Sen McGlinn's blog

                                  Reflections on the Bahai teachings

Science and religion

This is something I posted on Talisman9 in 2001, under the heading of ‘organicism.’ The question was:

> You seem to be saying the “science” and “religion” are names
> and/or attributes of God. This is a very interesting thought.
> Please tell me where you have read this (source). Or is it your
> own personal understanding?

That’s a formidable question, because it means exploring the
relationship between the names & attributes of God and human
institutions in general. First of all, lets look briefly at the
concept of emanation. The whole universe, as it is described in the
Baha’i Writings, is ordered by the emanation of attributes or names
of God, which are also called the ‘realities’ or ‘essences’ of
things, each of which is manifest in various appropriate forms in
different levels of existence.

Upon the inmost reality of each and every created thing He hath
shed the light of one of His names, and made it a recipient of
the glory of one of His attributes. (Gleanings, page 65)

Whatever is in the heavens and whatever is on the earth is a
direct evidence of the revelation within it of the attributes and
names of God, inasmuch as within every atom are enshrined the signs
that bear eloquent testimony to the revelation of that Most Great
Light. (Gleanings, page 177)

From that which hath been said it becometh evident that all
things, in their inmost reality, testify to the revelation of the
names and attributes of God within them …”No thing have I perceived,
except that I perceived God within it, God before it, or God after
it.” (Gleanings, page 178)

Moreover, there are ‘necessary relations’ between these realities,
and therefore necessary relationships between the social and
institutional forms which they take.

Know that the order and the perfection of the whole universe
require that existence should appear in numberless forms. For
existing beings could not be embodied in only one degree, one
station, one kind, one species and one class; undoubtedly, the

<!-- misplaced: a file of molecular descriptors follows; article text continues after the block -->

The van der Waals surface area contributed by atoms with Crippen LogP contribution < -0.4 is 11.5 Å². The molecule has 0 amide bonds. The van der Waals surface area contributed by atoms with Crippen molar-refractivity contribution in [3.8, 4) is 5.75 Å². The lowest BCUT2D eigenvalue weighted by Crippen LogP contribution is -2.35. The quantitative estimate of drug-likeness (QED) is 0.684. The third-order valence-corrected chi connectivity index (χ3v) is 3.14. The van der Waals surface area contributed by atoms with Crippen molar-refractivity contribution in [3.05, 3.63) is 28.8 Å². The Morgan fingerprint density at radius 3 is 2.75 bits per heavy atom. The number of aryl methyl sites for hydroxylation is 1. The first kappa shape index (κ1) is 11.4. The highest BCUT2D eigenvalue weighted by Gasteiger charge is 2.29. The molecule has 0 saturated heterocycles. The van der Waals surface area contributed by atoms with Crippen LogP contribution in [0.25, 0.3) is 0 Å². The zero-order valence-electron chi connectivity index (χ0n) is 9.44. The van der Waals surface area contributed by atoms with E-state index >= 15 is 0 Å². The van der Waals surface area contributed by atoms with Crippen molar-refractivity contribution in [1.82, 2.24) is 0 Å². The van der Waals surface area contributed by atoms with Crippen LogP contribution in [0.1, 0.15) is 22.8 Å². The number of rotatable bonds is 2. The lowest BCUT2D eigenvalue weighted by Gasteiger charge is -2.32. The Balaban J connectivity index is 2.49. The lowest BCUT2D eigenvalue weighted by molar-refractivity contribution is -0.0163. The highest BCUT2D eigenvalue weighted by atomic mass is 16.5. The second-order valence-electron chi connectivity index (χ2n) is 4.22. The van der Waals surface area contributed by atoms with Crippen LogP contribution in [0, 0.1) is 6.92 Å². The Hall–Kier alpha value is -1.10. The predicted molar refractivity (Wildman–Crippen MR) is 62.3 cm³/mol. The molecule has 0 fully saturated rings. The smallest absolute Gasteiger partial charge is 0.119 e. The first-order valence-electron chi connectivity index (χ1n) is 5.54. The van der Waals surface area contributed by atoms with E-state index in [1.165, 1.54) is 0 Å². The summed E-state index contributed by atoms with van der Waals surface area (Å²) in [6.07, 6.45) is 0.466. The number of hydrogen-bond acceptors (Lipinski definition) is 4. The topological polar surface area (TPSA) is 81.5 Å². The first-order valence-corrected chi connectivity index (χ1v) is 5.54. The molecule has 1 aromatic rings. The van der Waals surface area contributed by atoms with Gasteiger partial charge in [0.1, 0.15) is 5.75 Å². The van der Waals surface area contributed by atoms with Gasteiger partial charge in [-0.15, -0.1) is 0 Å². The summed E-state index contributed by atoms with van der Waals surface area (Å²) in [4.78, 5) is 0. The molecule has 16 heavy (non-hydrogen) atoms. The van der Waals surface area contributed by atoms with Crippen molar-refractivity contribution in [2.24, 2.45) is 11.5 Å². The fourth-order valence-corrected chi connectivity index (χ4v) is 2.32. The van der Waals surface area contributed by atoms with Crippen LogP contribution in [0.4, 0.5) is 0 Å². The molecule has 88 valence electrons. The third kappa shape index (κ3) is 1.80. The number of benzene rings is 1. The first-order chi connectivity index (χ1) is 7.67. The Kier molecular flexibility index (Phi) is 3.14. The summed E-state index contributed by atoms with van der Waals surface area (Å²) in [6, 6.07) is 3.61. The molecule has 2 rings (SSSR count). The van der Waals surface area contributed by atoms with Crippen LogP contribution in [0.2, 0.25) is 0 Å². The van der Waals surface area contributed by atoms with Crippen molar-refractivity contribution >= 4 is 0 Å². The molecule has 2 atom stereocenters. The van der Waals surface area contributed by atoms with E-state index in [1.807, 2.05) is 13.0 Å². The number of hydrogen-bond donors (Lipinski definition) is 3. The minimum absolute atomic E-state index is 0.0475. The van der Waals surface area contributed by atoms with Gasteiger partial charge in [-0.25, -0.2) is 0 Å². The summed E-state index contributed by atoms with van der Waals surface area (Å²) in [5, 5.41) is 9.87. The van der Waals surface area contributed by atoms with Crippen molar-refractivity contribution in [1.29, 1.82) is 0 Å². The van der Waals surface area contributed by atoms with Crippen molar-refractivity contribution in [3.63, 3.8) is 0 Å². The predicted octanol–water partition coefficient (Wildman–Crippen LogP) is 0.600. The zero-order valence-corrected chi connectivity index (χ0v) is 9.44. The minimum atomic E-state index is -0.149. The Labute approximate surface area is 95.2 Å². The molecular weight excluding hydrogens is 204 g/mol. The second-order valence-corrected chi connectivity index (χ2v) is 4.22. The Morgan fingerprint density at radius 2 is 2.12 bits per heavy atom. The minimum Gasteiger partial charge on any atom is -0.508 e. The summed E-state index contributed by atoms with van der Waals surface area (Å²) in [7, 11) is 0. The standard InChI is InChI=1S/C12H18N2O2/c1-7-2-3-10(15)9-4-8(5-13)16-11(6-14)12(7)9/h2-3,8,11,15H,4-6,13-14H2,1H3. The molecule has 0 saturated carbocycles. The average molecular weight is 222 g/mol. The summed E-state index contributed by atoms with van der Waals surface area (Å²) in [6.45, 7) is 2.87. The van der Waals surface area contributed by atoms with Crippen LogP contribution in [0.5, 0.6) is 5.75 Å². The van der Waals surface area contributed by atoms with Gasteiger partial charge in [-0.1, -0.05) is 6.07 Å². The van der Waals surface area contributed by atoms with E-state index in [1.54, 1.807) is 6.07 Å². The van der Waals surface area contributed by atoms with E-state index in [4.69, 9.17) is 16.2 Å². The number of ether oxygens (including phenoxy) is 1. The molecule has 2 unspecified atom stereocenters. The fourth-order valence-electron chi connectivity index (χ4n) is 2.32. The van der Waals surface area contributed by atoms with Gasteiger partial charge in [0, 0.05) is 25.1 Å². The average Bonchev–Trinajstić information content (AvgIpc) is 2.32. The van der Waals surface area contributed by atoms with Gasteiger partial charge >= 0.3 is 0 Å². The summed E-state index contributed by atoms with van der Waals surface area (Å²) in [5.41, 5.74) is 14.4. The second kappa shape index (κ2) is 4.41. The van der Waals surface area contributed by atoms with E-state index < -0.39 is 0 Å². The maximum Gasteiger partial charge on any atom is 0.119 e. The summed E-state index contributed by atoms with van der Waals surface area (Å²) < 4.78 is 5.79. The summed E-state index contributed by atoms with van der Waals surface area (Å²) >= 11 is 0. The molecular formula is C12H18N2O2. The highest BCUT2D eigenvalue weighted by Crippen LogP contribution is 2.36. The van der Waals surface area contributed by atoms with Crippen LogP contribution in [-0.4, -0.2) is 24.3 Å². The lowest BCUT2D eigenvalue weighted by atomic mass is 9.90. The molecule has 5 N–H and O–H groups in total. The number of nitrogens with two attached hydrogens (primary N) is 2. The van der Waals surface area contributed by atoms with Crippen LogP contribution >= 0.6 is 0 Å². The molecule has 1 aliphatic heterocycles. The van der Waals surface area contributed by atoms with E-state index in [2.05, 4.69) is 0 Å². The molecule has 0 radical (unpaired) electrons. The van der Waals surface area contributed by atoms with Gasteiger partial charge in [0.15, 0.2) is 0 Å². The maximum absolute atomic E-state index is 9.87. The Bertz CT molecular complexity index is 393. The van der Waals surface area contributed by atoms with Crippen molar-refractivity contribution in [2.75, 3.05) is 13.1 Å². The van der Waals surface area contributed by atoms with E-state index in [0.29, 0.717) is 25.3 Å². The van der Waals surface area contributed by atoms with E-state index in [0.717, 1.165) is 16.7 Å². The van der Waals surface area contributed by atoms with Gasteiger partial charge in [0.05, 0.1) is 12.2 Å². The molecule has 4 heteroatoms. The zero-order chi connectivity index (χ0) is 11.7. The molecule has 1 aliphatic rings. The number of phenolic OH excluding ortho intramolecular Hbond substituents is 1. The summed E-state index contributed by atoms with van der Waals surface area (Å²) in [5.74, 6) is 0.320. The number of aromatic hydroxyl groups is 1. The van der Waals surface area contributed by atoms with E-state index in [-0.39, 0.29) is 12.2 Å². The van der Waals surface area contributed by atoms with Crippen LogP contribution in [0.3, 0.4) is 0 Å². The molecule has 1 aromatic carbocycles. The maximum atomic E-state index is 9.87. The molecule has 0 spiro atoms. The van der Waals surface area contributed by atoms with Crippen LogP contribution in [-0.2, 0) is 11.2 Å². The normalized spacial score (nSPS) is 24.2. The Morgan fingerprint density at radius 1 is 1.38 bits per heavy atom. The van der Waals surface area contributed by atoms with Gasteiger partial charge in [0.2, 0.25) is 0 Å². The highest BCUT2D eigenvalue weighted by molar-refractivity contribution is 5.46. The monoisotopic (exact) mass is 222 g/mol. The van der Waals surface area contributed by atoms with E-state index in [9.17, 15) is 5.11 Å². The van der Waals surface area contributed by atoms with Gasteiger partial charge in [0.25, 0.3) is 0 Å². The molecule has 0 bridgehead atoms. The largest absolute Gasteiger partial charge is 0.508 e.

difference of degrees and distinction of forms, and the variety
of genus and species, are necessary … For example, if this
tree were entirely frui t, the vegetable perfections could not be
attained; for leaves, blossoms and fruits are all necessary so that
the tree may be adorned with utmost beauty and perfection. In the same
way consider the body of man. It must be composed of different
organs, parts and members. … (Some Answered Questions, page 129)

Religion, then, is the necessary connection which emanates from
the reality of things; and as the supreme Manifestations of God
are aware of the mysteries of beings, therefore, They understand
this essential connection, and by this knowledge establish the
Law of God. (Some Answered Questions, page 159)

This, incidentally, is another argument for deducing that the names
and attributes are ontologically distinct, rather than points on a
scale or differences arising only because of the limitations of our
perception. If the names and attributes are not truly distinct, how
could ‘Abdu’l-Baha talk about “those inherent properties and
necessary relations derived from the realities of things.” (Tablet to
August Forel
, page 13)? The ‘necessary relations’ prove the reality of the
distinctions between the spiritual realities. This model of inter-related
but distinct spiritual realities underlying the universe lends itself to a
rich metaphorical language, and we have to use poetic and theological
language to answer an apparently simple question such as you have asked.

In this language, the attributes or names of God are said to emanate
from the Godhead through successive levels of realisation in much the same
way as ‘ideas’, in platonic philosophy, exist first in the world of forms
and are realised, to a greater or lesser degree, in the material world. A
single attribute, shining as it were from the Godhead through the worlds
of God, is refracted from the di verse realities in forms and colours
which differ, but in which we can recognise a certain family resemblance.
The universe might be likened to a wonderful structure of prisms, lenses
and mirrors, in which white light enters from one source and is refracted
and differentiated as it passes through the mechanism, to produce new
wonders as it lights on those jewels and noble metals – the individual
ities of things – which lie waiting, needing only the touch of light to
manifest their potential. To think in this way, we do not need to arrange
the various levels through which the lights emanate i n a precise system,
like a geography of angelic worlds. Rather it is necessary to become poets
and visionaries, to consider these prisms and jewels as if mounted on an
intricate music-box, observe th e fingers of power set it in motion, and
see the rays flashing from prism to prism as all begin to revolve. To
imagine the music of the spheres. This is intended to be a working model,
a tool for thi nking with, not an archaic collection from the archives of
scholastic platonism. Nevertheless, if your are interested in the names of
the various realms (Hahut. Lakut, Malakut etc.) and how the attri butes
emanate through them, you could look at Juan Cole’s article on ‘The
Concept of Manifestation” in one of the early Baha’i Studies notebooks I

Now if we’ve established the language, I want to concentrate on
various aspects of the human world, differentiating the manifestation of
attributes in the individual character, in social activities and in
institutional and concrete forms. If as we have seen things can manifest